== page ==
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Legislative Assembly for the ACT: 2009 Week 2 Hansard (12 February) . . Page.. 810..


MR DOSZPOT (continuing):

mention some of the overseas missions that were represented last night—it is indeed an impressive line-up—the ambassadors of Peru, Chile, Mexico, Cuba, Lebanon, Nigeria and Morocco, and representatives from both the Embassy of Bulgaria and the High Commission of Cyprus.

It was also heartening to see strong representation from the Red Cross, who are doing such a magnificent job in coordinating the bushfire appeal for victims of the Victorian tragedy. The Red Cross ran what I believe was a very successful raffle to add to the bushfire appeal last night.

Over 300 guests attended last night's function, a credit to the organisers and the strength of our diverse and active multicultural community in the ACT. Performers included some magnificent dances from the Solarico dance group, the Tango Social Club of Canberra and the Chilean dance group. Guests were also treated to a memorable performance from the Mexican singer, Selene y su Quimba. Again, a very enjoyable evening was had by all.

Finally, and with relevance to multicultural issues, after checking Hansard today I have become aware of an error in my speech on Ms Porter's motion yesterday. During the debate on the motion on language education, I mentioned that there was a national Indigenous languages forum being held in Canberra. I would like to correct the record by saying that the Federation of Aboriginal and Torres Strait Islander Languages forum was held on 21 and 22 February 2008.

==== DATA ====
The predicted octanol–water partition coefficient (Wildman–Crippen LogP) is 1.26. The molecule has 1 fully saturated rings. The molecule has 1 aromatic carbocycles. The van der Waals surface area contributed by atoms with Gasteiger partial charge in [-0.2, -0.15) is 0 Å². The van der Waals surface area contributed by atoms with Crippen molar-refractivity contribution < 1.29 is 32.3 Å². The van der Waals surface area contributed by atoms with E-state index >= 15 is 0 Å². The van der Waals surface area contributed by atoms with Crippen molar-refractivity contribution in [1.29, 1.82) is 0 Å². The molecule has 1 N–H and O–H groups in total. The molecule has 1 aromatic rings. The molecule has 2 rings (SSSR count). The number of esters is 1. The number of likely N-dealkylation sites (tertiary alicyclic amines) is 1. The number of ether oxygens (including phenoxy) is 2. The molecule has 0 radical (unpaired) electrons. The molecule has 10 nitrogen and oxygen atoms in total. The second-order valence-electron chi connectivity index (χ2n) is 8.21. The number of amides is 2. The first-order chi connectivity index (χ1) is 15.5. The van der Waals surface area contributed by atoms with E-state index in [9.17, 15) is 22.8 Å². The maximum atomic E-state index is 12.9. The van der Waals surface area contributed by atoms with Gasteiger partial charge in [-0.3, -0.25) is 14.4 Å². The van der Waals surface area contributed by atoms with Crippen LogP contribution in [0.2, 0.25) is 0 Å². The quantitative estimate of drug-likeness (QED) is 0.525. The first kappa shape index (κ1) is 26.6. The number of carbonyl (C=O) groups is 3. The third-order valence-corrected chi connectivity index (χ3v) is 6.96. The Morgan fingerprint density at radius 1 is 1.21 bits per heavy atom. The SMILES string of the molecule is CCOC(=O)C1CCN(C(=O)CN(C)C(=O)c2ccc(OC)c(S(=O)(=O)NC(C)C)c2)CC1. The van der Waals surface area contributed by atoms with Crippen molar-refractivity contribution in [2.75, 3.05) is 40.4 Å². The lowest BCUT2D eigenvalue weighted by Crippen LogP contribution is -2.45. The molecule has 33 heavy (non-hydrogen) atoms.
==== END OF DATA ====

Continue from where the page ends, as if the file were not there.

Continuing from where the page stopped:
Legislative Assembly—Attorney General

Freedom of information—reform

MRS DUNNE (Ginninderra) (5:10): It is interesting that when the manager of government business moved the adjournment he said that we are in the groove for this sitting period, but he did not seem to enjoy it very much. I think it is probably pertinent that we reflect upon some of the decisions of and events in the house this week, especially as they relate to the manager of government business.

It is not often that members are censured in any way in this house, and it is a traumatic experience for people if they are subject to any sort of censure or vote of want of confidence, but I think that the events of earlier this week show that, when necessary, members should take these matters seriously. In expressing serious concern about the Attorney-General for his comments, I think we now probably have one of the most censured members in the history of the Assembly.

There are things in relation to that issue which are still unclear, and the Attorney-General highlighted those in remarks after question time today. He needs to make perfectly clear in the Assembly—perhaps he should do this when we next sit in a fortnight—exactly what the status is of charges against certain individuals, because it is entirely confusing. The minister said on radio that the individuals had been charged. He spoke as if they had been charged and expressed views about their guilt, which unfortunately resulted in the censure. It is now time to clear up exactly when those men were charged so we know exactly what it is that we are talking about.


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